If you're following along with the example in the AzureML Examples repo, the source files are already available in score/ folder. This folder contains three files to construct the component:

  • score.py: contains the source code of the component.
  • score.yaml: defines the interface and other details of the component.
  • conda.yaml: defines the run-time environment of the component.

Get a script containing execution logic

The score.py file contains a normal Python function, which performs the training model logic.

from tensorflow import keras
from keras.models import Sequential
from keras.layers import Dense, Dropout, Flatten
from keras.layers import Conv2D, MaxPooling2D
from tensorflow.keras.layers import BatchNormalization
from tensorflow.keras.utils import to_categorical
from keras.callbacks import Callback
from keras.models import load_model

import argparse
from pathlib import Path
import numpy as np
import pandas as pd
import os
import matplotlib.pyplot as plt
import mlflow


def get_file(f):

    f = Path(f)
    if f.is_file():
        return f
    else:
        files = list(f.iterdir())
        if len(files) == 1:
            return files[0]
        else:
            raise Exception("********This path contains more than one file*******")


def parse_args():
    # setup argparse
    parser = argparse.ArgumentParser()

    # add arguments
    parser.add_argument(
        "--input_data", type=str, help="path containing data for scoring"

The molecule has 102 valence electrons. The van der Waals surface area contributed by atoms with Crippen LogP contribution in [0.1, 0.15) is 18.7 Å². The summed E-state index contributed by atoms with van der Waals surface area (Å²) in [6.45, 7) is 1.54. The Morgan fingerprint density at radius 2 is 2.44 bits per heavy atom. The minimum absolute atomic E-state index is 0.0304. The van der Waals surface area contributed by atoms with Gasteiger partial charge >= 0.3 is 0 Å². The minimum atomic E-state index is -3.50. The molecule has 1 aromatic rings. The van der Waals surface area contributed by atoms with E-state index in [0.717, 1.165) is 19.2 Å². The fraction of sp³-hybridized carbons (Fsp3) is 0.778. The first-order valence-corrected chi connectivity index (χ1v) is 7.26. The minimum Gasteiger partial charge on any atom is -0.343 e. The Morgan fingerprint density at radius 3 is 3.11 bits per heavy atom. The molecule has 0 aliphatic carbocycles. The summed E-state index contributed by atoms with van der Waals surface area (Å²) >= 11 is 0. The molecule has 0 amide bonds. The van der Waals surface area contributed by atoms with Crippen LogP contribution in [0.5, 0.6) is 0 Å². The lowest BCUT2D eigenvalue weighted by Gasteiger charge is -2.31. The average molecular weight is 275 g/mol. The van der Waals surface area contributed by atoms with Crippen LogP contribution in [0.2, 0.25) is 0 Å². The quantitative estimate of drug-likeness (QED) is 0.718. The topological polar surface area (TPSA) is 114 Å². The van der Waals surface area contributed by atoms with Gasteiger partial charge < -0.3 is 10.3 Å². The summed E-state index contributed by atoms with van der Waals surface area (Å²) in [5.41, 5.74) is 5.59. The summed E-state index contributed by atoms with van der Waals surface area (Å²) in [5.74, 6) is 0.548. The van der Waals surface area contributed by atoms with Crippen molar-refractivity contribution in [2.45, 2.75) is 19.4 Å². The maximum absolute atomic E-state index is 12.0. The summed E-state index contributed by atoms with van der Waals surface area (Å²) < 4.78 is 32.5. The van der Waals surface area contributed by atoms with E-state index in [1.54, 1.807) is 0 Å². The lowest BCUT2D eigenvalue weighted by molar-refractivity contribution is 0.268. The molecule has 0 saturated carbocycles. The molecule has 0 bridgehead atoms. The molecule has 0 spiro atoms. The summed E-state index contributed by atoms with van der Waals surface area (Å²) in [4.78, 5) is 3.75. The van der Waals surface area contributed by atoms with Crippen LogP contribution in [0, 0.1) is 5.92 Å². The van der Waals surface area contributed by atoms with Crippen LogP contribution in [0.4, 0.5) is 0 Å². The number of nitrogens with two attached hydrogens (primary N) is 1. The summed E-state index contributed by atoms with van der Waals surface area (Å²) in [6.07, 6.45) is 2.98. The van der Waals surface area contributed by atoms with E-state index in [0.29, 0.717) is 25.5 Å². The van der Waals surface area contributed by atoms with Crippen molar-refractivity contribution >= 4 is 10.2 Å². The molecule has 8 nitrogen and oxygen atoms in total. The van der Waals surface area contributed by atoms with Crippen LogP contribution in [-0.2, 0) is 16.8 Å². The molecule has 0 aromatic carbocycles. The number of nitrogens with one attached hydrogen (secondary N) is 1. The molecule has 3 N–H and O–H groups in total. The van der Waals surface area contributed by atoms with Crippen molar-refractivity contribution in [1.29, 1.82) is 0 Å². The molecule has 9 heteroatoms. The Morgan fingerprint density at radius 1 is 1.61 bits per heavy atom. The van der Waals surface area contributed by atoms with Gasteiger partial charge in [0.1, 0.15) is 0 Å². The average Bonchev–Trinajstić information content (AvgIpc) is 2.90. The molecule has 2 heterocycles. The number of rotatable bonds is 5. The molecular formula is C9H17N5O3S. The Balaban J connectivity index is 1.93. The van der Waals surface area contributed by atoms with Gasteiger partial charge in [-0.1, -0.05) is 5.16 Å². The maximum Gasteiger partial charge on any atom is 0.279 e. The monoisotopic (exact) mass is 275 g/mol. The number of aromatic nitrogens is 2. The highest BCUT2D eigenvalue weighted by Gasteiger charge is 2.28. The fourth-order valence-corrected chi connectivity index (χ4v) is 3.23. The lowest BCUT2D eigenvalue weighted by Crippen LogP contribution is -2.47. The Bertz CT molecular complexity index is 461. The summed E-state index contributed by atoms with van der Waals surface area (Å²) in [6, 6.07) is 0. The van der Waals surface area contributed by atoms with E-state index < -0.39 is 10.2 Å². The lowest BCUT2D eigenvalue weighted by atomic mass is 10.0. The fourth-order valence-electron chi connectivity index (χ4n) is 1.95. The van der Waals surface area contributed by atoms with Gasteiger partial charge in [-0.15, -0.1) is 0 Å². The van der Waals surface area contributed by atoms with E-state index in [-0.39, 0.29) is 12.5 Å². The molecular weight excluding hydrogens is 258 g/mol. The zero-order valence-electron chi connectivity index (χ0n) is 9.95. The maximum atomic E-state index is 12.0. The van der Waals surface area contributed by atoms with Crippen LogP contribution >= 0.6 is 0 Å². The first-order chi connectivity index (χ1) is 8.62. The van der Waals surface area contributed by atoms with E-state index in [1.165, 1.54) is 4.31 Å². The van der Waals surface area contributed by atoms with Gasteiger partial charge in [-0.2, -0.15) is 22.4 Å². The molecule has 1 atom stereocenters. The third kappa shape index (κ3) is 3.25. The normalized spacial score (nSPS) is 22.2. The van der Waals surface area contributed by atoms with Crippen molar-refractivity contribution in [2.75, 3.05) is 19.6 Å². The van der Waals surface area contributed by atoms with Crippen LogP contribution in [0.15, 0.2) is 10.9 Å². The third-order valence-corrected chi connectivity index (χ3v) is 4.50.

)
    parser.add_argument(
        "--input_model", type=str, default="./", help="input path for model"
    )

    parser.add_argument(
        "--output_result", type=str, default="./", help="output path for model"
    )

    # parse args
    args = parser.parse_args()

    # return args
    return args


def score(input_data, input_model, output_result):

    test_file = get_file(input_data)
    data_test = pd.read_csv(test_file, header=None)

    img_rows, img_cols = 28, 28
    input_shape = (img_rows, img_cols, 1)

    # Read test data
    X_test = np.array(data_test.iloc[:, 1:])
    y_test = to_categorical(np.array(data_test.iloc[:, 0]))
    X_test = (
        X_test.reshape(X_test.shape[0], img_rows, img_cols, 1).astype("float32") / 255
    )

    # Load model
    files = [f for f in os.listdir(input_model) if f.endswith(".h5")]
    model = load_model(input_model + "/" + files[0])

    # Log metrics of the model
    eval = model.evaluate(X_test, y_test, verbose=0)

    mlflow.log_metric("Final test loss", eval[0])
    print("Test loss:", eval[0])

    mlflow.log_metric("Final test accuracy", eval[1])
    print("Test accuracy:", eval[1])

    # Score model using test data
    y_predict = model.predict(X_test)
    y_result = np.argmax(y_predict, axis=1)

    # Output result
    np.savetxt(output_result + "/predict_result.csv", y_result, delimiter=",")


def main(args):
    score(args.input_data, args.input_model, args.output_result)


# run script
if __name__ == "__main__":
    # parse args
    args = parse_args()

    # call main function
    main(args)

The code in score.py takes three command-line arguments: input_data, input_model and output_result. The program score the input model using input data and then output the scoring result.

Define component via Yaml

In this section, you'll learn to create a component specification in the valid YAML component specification format. This file specifies the following information:

  • Metadata: name, display_name, version, type, and so on.
  • Interface: inputs and outputs
  • Command, code, & environment: The command, code, and environment used to run the component
$schema: https://azuremlschemas.azureedge.net/latest/commandComponent.schema.json
type: command

name: score_image_classification_keras
display_name: Score Image Classification Keras
inputs:
  input_data: 
    type: uri_folder
  input_model:
    type: uri_folder
outputs: